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Health screenings help detect chronic disease

By Erin Long | HR News You Can Use | Feb. 13, 2013

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President Jim Wagner participates in the university-wide health screenings initiative.

Since Emory’s free onsite health screenings began in January, over 20 percent of university and healthcare employees have participated, learning their numbers and receiving a one-on-one consultation with a health professional.

Richard J. Kim, instructor of medicine with The Emory Clinic, explains that these personalized health screenings can empower individuals to take control of their health.

"Key health metrics in weight/BMI, blood pressure, cholesterol and blood glucose can illuminate silent conditions that may go on for years before significant symptoms start," says Kim.    

High blood glucose levels, for example, which are detected through a simple health screening, can alert someone to the fact that they may have diabetes or pre-diabetes.

Kim recalls a patient who recently came to him after an abnormal screening in the workplace and was diagnosed with diabetes mellitus. What was striking about this story was that this person had no family history, no symptoms of illness, and no major risk factors that could have alerted anyone that they would have a life altering condition.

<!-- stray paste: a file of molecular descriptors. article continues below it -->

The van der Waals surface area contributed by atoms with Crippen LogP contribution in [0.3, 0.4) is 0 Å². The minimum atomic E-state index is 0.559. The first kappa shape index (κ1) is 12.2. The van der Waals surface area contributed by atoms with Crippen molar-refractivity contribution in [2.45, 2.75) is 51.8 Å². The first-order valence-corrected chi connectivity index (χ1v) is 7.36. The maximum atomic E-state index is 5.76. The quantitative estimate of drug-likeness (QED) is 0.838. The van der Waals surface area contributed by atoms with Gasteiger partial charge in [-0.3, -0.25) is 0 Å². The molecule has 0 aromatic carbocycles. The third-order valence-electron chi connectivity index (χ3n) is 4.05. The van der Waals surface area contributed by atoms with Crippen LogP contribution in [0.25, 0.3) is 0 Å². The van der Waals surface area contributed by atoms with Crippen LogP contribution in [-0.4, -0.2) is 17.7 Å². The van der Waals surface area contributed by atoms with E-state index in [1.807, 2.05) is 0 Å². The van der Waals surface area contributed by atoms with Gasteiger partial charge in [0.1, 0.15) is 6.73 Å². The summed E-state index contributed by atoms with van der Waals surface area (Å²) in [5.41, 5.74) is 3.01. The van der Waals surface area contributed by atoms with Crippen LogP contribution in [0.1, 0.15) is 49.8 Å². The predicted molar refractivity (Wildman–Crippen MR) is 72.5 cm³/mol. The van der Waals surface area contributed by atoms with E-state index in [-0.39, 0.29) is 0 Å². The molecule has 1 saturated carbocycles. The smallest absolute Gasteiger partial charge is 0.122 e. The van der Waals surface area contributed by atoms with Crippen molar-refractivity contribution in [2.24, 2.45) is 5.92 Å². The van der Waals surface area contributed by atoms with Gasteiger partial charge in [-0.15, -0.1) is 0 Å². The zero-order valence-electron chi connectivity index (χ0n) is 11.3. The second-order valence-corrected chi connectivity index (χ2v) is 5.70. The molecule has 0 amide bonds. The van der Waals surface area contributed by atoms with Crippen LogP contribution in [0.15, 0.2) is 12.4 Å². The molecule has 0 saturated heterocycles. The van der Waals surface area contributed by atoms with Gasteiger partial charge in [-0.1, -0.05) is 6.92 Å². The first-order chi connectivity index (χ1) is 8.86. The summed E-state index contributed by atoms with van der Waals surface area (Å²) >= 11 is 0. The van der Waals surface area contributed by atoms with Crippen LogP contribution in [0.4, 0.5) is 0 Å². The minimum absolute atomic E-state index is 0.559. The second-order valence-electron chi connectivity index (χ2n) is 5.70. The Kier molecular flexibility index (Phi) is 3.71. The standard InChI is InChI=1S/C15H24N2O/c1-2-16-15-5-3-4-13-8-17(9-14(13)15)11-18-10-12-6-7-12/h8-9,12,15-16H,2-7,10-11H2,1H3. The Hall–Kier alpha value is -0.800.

The danger is in not knowing an underlying problem exists. "The complications of uncontrolled diabetes are vast and significant, such as blindness, kidney failure, heart disease or stroke," says Kim. Changes in lifestyle and diet can greatly reduce the likelihood of progression to diabetes.

Kim recommends seeking the advice of a physician if you have any abnormal values on a biometric screen. 

He adds: "Don’t be complacent with your health just because your biometric values are normal. Stay on top of living an active lifestyle, eating healthy foods, and getting as close to eight hours of sleep each night to maintain a balanced lifestyle."

Employees can learn their numbers by attending an onsite screening at Emory. These screenings continue through Feb. 27. The screening will measure blood pressure, cholesterol, glucose and height/weight; fasting is not required. Employees can register for their free screening appointment, either online or by calling 1-877-686-6636 (press 6). An employee ID is needed to register.